As a teenager during the 1970s I knew Syd as one of the important personalities who visited Fort York Armoury. Later I discovered his influence as an RMC Ex-Cadet, RCMI Member and army reserve officer. A great man. Thank you for your service Syd.
Waite (Bud) Brooks
I met Sydney only once, but remember clearly the pleasure of meeting such a fine officer and gentleman. It was at his brother Bob’s home in Broadmead, and it was through Bob — a friend for over 50 years — that I gained an understanding of Sydney’s outstanding army record and his many and varied accomplishments in the years following the war.
I would like to extend my sympathy to the family.
CWO David F Lowry
I became a Sergeant when Colonel Frost was Honorary Colonel. I still remember to this day the time he and his wife had the Officers, Warrant Officers, and Sergeants over to their house for a reception. This made me as a Sergeant feel that I was a key part of the regimental family. He was a true leader of men. My sympathy to his family on his pasting.
For many years now, each summer I have the pleasure of leading tours through the battlefields of Europe. Last year, I hosted a tour through Sicily and Italy. As I do frequently when we travel, that trip I passed along the perceptions, observations and reflections from interviews with Col. Frost. One memory that stands out for me, was his and the PPCLI’s departure from Scotland to who knew where. Col. Frost said, “They gave us summer clothing, so we figured we were going to North Africa … or maybe Japan!” As history tells us, Col. Frost and his comrades proved they were up for it. We owe the colonel and his generation a great deal … for giving the world a second chance. He and his kind will be missed.
Capt Bruce Barbeau
HCol Frost was the man behind the Regiment. He was the embodiment of The Royal Regiment of Canada. My first two decades in the Regiment were very much the social centre of my life to a great degree because of him. With him passes an era when the Militia was both a military and a privilaged social lifestyle.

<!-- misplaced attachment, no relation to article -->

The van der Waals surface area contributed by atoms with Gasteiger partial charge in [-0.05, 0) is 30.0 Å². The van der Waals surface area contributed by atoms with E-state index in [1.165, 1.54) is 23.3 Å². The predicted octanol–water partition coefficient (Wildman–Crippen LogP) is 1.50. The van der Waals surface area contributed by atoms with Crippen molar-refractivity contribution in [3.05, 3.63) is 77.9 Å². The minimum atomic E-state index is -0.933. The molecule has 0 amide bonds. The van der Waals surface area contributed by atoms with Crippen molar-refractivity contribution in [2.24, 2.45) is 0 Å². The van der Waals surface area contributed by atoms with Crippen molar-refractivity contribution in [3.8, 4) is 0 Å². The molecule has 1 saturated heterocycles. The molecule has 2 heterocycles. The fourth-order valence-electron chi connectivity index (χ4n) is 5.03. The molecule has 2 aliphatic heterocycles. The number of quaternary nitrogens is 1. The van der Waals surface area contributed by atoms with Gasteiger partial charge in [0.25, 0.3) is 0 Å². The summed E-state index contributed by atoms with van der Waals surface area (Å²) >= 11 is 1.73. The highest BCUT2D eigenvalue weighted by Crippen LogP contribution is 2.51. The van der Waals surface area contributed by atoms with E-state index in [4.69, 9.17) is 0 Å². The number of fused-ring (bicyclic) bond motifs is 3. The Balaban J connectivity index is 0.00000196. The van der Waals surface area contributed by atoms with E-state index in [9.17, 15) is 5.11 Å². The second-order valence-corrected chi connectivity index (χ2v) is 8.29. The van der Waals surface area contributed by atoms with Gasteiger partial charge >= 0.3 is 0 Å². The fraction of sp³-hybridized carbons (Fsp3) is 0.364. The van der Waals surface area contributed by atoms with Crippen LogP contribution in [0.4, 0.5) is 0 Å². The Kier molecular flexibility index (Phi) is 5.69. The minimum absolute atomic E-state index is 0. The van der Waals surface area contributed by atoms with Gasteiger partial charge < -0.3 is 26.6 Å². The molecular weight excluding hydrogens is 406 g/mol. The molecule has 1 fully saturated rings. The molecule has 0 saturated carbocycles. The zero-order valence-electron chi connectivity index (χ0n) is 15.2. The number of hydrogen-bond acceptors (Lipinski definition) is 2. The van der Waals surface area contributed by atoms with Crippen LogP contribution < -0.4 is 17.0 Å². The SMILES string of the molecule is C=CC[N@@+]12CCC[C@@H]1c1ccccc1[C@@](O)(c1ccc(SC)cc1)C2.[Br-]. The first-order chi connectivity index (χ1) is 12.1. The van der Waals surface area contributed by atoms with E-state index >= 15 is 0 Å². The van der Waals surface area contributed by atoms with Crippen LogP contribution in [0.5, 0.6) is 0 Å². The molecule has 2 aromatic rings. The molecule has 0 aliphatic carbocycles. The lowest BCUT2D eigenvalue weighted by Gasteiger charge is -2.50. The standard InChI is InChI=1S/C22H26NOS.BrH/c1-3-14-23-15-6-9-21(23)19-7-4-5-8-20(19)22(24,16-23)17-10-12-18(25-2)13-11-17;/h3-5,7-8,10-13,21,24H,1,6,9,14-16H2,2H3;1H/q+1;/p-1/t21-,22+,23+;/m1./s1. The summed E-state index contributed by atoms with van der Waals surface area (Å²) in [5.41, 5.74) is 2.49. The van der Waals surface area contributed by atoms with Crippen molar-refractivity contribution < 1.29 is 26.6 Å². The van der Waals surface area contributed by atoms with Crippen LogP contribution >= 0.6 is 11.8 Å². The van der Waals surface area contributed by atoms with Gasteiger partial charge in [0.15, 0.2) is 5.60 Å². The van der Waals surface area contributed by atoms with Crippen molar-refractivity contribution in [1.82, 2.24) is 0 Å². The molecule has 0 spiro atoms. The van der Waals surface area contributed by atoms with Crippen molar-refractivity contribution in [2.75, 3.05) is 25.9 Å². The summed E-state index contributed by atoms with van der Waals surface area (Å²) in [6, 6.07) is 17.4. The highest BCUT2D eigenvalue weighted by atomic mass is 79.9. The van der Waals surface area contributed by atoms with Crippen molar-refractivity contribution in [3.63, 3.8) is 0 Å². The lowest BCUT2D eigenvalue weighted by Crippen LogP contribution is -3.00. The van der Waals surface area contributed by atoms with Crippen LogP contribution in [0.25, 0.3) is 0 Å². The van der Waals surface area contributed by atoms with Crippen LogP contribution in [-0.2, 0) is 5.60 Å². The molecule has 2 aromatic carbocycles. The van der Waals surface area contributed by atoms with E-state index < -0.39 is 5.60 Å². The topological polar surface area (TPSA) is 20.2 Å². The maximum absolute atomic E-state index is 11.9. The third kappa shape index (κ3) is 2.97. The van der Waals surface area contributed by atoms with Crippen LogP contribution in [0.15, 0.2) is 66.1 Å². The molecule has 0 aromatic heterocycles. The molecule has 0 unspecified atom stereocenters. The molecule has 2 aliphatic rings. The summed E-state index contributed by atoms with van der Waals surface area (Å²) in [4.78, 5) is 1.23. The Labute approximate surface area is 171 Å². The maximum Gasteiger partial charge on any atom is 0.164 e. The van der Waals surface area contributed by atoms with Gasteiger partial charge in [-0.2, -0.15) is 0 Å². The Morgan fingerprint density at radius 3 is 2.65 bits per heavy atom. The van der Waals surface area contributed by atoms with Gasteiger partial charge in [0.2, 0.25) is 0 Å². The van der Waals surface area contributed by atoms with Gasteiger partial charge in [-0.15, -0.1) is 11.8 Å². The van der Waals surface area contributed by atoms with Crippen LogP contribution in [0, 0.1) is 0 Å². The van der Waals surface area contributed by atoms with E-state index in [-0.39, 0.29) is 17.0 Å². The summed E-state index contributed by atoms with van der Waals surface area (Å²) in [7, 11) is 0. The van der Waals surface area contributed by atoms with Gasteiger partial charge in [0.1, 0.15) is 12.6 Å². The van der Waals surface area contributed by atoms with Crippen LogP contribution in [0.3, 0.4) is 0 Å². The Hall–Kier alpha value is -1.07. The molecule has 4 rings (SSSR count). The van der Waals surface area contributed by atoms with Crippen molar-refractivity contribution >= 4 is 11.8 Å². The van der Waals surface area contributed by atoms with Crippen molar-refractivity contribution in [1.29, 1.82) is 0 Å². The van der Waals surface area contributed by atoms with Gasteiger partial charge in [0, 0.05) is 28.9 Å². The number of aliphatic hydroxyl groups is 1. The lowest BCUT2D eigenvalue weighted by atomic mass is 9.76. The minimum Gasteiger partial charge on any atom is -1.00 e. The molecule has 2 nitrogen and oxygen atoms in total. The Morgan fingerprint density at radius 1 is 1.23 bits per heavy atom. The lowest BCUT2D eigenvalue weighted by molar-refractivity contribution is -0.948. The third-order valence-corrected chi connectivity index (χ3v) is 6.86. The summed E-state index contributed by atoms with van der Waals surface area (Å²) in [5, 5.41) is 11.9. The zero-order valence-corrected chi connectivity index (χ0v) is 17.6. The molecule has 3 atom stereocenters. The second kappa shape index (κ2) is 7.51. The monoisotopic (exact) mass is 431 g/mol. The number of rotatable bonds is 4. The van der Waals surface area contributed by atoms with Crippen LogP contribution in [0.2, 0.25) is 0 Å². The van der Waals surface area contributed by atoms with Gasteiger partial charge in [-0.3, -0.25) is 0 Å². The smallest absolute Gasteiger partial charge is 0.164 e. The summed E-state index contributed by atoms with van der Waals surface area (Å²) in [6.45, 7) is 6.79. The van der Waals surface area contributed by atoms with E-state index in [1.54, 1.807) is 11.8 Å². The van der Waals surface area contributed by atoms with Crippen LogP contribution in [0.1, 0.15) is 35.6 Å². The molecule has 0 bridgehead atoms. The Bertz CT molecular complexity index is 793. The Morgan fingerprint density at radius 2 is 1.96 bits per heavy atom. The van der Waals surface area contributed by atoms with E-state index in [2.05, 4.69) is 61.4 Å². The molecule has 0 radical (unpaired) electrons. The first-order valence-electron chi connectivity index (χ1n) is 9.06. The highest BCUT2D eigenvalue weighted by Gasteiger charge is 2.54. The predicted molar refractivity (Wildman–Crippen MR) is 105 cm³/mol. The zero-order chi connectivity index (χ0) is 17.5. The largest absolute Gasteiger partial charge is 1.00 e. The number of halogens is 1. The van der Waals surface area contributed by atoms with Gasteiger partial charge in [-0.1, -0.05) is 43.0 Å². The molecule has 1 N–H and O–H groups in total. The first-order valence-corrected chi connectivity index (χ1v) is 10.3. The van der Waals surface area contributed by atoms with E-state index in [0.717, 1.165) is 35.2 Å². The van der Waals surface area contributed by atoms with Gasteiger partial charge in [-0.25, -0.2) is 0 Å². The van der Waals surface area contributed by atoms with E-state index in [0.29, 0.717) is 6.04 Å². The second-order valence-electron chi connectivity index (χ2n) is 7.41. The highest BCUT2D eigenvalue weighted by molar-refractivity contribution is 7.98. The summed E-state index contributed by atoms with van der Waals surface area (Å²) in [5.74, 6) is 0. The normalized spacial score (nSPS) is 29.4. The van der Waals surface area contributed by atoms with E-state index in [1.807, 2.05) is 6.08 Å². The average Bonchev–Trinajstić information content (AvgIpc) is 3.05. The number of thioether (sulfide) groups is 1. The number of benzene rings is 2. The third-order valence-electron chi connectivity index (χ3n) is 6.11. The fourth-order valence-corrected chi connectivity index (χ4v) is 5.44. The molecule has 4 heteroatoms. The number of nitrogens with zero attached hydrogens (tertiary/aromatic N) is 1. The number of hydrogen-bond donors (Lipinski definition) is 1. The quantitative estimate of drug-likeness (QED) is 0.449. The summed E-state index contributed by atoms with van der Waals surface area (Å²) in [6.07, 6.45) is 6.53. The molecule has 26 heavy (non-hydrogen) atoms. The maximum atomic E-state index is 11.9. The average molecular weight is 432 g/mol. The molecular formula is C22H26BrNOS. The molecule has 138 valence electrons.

Ronald L. Scott, CWO, Drum Major (ret'd) RRC
I transferred to the Royal Regiment of Canada when I arrived in Toronto and Colonel Frost was my first Commanding Officer during my many years with the Regiment.
As Commanding Officer of the Regiment and later as Honourary Colonel, Colonel Frost will always be remembered not just for his contribution and dedication to Canada but also to those who served with him.
The Regimental Band were honoured to accompany Colonel Frost in 1971 to Cyprus for Canada Day Celebrations and medal presentations to the PPCLI.
Forever fond memories of Colonel Frost will continue to be with the band thanks to the military music compositions he has left us for the enjoyment of all.
Mrs Frost, to you and your family our sincerest condolences.
Col Jim Kempling
We have lost a treasured member of our Regimental family. Colonel Syd’s superb books will be a lasting treasure for all Patricias’ for years to come.
Blake C. Goldring
To the Family of Col Frost,
On behalf of The Royal Regiment of Canada, please accept our deepest condolences. While I personally never had the honour of meeting Col Frost, I have heard of his distinguished career and his many significant contributions to The Royals.
Ready, Aye, Ready,
Blake C. Goldring
Col BOB DOUGLAS Royal Regt. of Canada